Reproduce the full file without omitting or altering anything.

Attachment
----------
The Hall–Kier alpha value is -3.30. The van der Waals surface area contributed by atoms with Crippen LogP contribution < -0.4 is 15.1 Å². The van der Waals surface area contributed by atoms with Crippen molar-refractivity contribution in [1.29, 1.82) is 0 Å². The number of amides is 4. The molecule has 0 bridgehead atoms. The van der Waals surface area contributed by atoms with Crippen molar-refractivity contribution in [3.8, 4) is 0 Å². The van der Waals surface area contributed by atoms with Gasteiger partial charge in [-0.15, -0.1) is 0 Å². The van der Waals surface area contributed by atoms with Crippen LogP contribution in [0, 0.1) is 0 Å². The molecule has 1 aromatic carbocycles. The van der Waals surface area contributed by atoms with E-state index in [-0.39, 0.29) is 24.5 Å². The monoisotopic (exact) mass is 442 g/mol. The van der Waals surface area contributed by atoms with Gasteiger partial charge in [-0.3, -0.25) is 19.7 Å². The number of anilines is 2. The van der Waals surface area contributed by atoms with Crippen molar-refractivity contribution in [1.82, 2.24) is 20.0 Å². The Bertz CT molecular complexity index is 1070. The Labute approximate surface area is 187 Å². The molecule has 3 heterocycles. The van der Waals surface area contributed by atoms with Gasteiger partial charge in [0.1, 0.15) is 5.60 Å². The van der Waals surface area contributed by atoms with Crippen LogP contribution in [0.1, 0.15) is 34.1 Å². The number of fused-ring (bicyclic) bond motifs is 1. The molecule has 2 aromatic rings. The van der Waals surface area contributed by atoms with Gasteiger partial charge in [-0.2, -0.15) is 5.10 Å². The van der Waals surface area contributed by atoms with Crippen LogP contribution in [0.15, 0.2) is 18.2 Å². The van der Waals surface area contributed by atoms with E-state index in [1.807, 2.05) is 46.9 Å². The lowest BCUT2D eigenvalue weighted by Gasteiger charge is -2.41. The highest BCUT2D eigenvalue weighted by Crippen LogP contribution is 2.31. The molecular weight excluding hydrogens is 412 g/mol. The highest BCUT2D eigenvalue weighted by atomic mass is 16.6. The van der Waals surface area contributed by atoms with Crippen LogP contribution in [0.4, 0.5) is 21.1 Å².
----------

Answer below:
The Hall–Kier alpha value is -3.30. The van der Waals surface area contributed by atoms with Crippen LogP contribution < -0.4 is 15.1 Å². The van der Waals surface area contributed by atoms with Crippen molar-refractivity contribution in [1.29, 1.82) is 0 Å². The number of amides is 4. The molecule has 0 bridgehead atoms. The van der Waals surface area contributed by atoms with Crippen molar-refractivity contribution in [3.8, 4) is 0 Å². The van der Waals surface area contributed by atoms with Gasteiger partial charge in [-0.15, -0.1) is 0 Å². The van der Waals surface area contributed by atoms with Crippen LogP contribution in [0, 0.1) is 0 Å². The molecule has 1 aromatic carbocycles. The van der Waals surface area contributed by atoms with E-state index in [-0.39, 0.29) is 24.5 Å². The monoisotopic (exact) mass is 442 g/mol. The van der Waals surface area contributed by atoms with Gasteiger partial charge in [-0.3, -0.25) is 19.7 Å². The number of anilines is 2. The van der Waals surface area contributed by atoms with Crippen molar-refractivity contribution in [1.82, 2.24) is 20.0 Å². The Bertz CT molecular complexity index is 1070. The Labute approximate surface area is 187 Å². The molecule has 3 heterocycles. The van der Waals surface area contributed by atoms with Gasteiger partial charge in [0.1, 0.15) is 5.60 Å². The van der Waals surface area contributed by atoms with Crippen LogP contribution in [0.1, 0.15) is 34.1 Å². The number of fused-ring (bicyclic) bond motifs is 1. The molecule has 2 aromatic rings. The van der Waals surface area contributed by atoms with Gasteiger partial charge in [-0.2, -0.15) is 5.10 Å². The van der Waals surface area contributed by atoms with Crippen LogP contribution in [0.15, 0.2) is 18.2 Å². The van der Waals surface area contributed by atoms with E-state index in [1.807, 2.05) is 46.9 Å². The lowest BCUT2D eigenvalue weighted by Gasteiger charge is -2.41. The highest BCUT2D eigenvalue weighted by Crippen LogP contribution is 2.31. The molecular weight excluding hydrogens is 412 g/mol. The highest BCUT2D eigenvalue weighted by atomic mass is 16.6. The van der Waals surface area contributed by atoms with Crippen LogP contribution in [0.4, 0.5) is 21.1 Å².